Photo: NDP leader Rachel Notley speaks at a rally in north east Calgary (source: Twitter).
With the first week of Alberta’s election campaign coming to an end, the biggest challenges facing many campaigns this weekend is figuring out how they will plant their lawn signs when the snow melts but the ground remains frozen solid.
But aside from these more practical concerns of campaigning, here is a quick look at what the parties and party leaders said this week.
Alberta NDP leader Rachel Notley announced the creation of 2,000 new long-term care beds during her visit to Lethbridge, investments in the petrochemical industry and upgrading projects during a campaign stop in Edmonton, and $1 billion toward the construction of new upstream flood mitigation infrastructure on the Bow River in Calgary.
The main thrust of the NDP’s campaign this week focused on United Conservative Party leader Jason Kenney and his past history of advocacy against LGBTQ rights. Sarah Hoffman, the NDP candidate in Edmonton-Glenora, held a press conference releasing a 10-minute documentary-style video detailing Kenney’s time spent in San Francisco in the late 1980’s.
The heart-wrenching video begins with Kenney touting his work with pro-life groups to successfully overturn a law giving hospital visitation rights to gay couples during the AIDS epidemic in San Francisco and includes interviews with the partners of some of the AIDS victims.
On the same topic, The Sprawl released the first part of its “The Young Zealot” investigative series focused on Kenney’s time in San Francisco. Kenney responded to the article through a letter on a UCP-sponsored website.
Jason Kenney at the opening of his campaign office in Calgary-Lougheed (source: Facebook)
Kenney was also dogged this week with questions about the RCMP investigation into the 2017 kamikaze campaign, and former star candidate Caylan Ford and her replacement candidate, Jeremy Wong, but the UCP campaign mostly stuck to its main talking points – jobs, the economy, and pipelines.
Kenney re-announced plans to repeal Alberta’s carbon tax, and use government funds and resources to launch the province into a political war against Prime Minister Justin Trudeau‘s federal government and any organization that might oppose the oil pipelines or the oil industry. While the UCP has yet to release its own climate change policy, Kenney noted that those who deny man-made climate change are welcome in his party.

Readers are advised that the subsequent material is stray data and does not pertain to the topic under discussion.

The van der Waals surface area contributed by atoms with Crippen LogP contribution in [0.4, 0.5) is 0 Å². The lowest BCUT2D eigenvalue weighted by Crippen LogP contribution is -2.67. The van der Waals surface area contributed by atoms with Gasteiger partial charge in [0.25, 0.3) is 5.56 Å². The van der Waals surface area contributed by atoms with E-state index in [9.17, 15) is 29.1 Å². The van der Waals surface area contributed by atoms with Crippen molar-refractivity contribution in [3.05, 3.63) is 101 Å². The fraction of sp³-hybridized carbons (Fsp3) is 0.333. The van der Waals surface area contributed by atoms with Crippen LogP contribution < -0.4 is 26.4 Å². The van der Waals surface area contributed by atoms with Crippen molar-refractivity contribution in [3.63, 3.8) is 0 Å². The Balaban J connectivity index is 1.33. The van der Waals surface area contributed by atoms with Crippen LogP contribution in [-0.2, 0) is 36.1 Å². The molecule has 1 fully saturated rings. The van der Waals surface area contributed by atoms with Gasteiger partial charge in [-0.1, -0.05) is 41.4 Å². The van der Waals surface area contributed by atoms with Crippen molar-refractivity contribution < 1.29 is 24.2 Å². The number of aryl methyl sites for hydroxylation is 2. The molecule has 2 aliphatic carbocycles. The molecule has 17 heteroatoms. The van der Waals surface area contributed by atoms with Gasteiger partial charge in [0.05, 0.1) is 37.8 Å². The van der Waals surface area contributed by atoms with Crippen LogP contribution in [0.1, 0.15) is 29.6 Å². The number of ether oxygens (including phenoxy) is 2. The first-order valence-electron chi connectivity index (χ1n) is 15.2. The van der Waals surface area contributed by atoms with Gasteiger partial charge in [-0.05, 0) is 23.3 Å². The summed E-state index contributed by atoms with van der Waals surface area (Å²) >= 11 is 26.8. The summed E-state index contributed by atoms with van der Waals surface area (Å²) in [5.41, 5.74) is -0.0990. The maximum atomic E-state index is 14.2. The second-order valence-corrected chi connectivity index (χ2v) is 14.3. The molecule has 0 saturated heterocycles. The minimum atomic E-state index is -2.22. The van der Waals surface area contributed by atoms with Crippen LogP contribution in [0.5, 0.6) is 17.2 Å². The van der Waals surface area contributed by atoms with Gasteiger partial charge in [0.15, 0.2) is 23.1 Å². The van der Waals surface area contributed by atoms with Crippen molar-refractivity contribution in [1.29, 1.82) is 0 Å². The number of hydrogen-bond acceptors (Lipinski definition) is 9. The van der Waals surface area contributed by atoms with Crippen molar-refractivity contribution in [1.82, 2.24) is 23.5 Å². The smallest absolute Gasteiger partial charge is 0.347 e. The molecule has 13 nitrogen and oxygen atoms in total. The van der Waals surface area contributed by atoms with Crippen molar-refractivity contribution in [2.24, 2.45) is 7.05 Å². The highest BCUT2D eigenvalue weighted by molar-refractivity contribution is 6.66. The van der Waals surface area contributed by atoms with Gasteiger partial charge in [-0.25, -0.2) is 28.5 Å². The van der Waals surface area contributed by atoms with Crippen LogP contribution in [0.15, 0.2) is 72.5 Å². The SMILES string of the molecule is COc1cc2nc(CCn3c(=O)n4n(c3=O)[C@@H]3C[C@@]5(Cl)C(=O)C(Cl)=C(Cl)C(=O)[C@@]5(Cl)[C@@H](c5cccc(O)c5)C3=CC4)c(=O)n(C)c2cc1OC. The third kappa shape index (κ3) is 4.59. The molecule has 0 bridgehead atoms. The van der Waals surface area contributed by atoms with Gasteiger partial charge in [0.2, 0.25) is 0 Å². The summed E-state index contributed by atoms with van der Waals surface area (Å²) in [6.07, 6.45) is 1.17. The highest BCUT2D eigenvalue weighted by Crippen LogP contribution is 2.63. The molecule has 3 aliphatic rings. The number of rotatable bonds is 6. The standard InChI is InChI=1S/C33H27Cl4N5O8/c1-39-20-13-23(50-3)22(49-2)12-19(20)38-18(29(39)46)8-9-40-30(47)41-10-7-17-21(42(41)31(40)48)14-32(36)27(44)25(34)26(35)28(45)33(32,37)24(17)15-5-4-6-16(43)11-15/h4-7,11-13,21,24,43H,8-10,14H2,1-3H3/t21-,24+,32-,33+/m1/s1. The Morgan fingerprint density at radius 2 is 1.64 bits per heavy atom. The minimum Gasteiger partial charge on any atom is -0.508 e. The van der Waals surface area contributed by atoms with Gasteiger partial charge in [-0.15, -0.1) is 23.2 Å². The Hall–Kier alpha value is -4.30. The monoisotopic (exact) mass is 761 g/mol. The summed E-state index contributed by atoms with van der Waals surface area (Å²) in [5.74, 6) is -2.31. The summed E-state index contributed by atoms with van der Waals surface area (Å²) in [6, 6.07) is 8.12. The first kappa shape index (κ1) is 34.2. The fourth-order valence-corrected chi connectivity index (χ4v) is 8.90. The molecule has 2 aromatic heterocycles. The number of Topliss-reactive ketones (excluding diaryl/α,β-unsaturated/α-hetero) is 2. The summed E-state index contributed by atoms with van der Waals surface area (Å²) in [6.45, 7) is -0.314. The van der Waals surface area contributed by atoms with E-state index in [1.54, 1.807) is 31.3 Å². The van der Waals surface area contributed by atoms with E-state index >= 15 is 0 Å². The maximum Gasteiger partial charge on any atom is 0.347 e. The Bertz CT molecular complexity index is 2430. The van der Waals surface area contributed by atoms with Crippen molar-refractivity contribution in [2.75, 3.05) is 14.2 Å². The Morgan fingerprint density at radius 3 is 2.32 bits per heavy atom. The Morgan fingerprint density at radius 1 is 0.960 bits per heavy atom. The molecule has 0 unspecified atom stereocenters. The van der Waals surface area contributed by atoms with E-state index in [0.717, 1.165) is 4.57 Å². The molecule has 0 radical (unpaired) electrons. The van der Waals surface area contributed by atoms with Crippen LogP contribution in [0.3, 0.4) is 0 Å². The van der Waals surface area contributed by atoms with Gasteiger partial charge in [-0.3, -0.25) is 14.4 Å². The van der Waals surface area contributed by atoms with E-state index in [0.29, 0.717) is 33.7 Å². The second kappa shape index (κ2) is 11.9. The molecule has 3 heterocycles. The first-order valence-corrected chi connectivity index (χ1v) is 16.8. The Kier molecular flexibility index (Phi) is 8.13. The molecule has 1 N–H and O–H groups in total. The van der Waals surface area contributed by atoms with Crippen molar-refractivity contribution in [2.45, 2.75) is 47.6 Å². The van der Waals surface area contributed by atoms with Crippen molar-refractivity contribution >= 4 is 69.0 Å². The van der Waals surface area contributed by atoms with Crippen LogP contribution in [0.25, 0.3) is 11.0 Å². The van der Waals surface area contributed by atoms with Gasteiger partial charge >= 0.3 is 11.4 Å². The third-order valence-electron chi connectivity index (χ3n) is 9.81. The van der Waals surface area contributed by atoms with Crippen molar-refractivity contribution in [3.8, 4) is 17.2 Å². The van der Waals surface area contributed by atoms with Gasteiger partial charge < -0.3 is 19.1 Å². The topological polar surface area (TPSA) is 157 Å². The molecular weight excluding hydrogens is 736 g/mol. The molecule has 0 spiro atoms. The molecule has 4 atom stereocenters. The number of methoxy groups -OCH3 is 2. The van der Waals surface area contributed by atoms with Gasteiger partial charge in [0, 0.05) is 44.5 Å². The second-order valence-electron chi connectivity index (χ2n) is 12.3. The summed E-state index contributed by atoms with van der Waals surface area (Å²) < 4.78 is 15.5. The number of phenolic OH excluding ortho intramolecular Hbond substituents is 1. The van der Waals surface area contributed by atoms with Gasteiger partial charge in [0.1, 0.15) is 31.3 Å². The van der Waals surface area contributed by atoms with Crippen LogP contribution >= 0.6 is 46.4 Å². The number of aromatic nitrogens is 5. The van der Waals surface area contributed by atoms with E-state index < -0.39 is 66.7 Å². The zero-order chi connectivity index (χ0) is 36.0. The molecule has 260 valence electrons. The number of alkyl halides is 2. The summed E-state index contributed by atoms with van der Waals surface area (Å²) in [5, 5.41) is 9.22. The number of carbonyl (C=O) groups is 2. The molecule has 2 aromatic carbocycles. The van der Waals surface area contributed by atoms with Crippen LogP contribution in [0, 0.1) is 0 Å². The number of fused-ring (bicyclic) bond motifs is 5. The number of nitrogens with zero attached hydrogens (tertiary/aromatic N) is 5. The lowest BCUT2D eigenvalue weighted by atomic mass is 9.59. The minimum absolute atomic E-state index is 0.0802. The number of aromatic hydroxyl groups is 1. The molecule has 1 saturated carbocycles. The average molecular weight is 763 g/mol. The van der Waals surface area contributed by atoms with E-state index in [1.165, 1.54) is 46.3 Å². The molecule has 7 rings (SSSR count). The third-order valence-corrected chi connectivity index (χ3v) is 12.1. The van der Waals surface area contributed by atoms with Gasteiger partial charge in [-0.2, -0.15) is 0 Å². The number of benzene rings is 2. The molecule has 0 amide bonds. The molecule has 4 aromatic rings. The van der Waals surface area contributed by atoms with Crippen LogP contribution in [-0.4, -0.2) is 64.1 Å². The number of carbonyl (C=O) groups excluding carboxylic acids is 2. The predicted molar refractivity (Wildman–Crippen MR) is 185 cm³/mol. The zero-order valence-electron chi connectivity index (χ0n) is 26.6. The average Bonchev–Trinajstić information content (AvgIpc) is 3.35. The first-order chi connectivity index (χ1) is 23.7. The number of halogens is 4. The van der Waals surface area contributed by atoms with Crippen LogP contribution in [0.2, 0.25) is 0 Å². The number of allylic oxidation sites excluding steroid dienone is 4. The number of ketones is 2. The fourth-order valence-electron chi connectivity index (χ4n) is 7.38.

Stephen Mandel and Chestermere-Strathmore candidate Jason Avramenko.
Alberta Party leader Stephen Mandel largely stayed out of the political fray and had a fairly good first week in this campaign.
Mandel mostly stuck close to Edmonton, releasing policies on a child care voucher system and the creation of the Ministry of Early Childhood, and ventured into Calgary today with a provocative announcement promising to push for water fluoridation in that city (for some inexplicable reason, water fluoridation is still a controversial issue in Calgary).
Liberal Party leader David Khan did not stray too far from his campaign in Calgary-Mountain View this week when he announced plans to cap classroom sizes and urge the federal government to amend Bill C-69.
Khan also released the Liberal Party’s Indigenous People’s policy with promises to introduce Indigenous Language immersion programs and Indigenous-led revisions to the curriculum, implement justice reform, and add six new seats to the Alberta Legislature for Indigenous Peoples MLA’s.
The Green Party came out in favour of a Guaranteed Annual Income to address growing economic inequality. “The GAI will be funded by increased taxes on higher incomes and the significant savings it creates by reducing bureaucracy and service duplication, lowering criminal justice expenses, and tackling poverty-related health care,” party leader Cheryle Chagnon-Greyeyes said in a press release.
Freedom Conservative Party leader Derek Fildebrandt released his party’s sovereigntist manifesto, demanding that the federal government end the Equalization Program and give the Alberta government control over immigration, tax collection, Employment Insurance and the Canada Pension Plan, and that Alberta withdraw from the Canada Revenue Agency.
Taking the fight to Ottawa to a different level, the Alberta Independence Party has received official party recognition from Elections Alberta.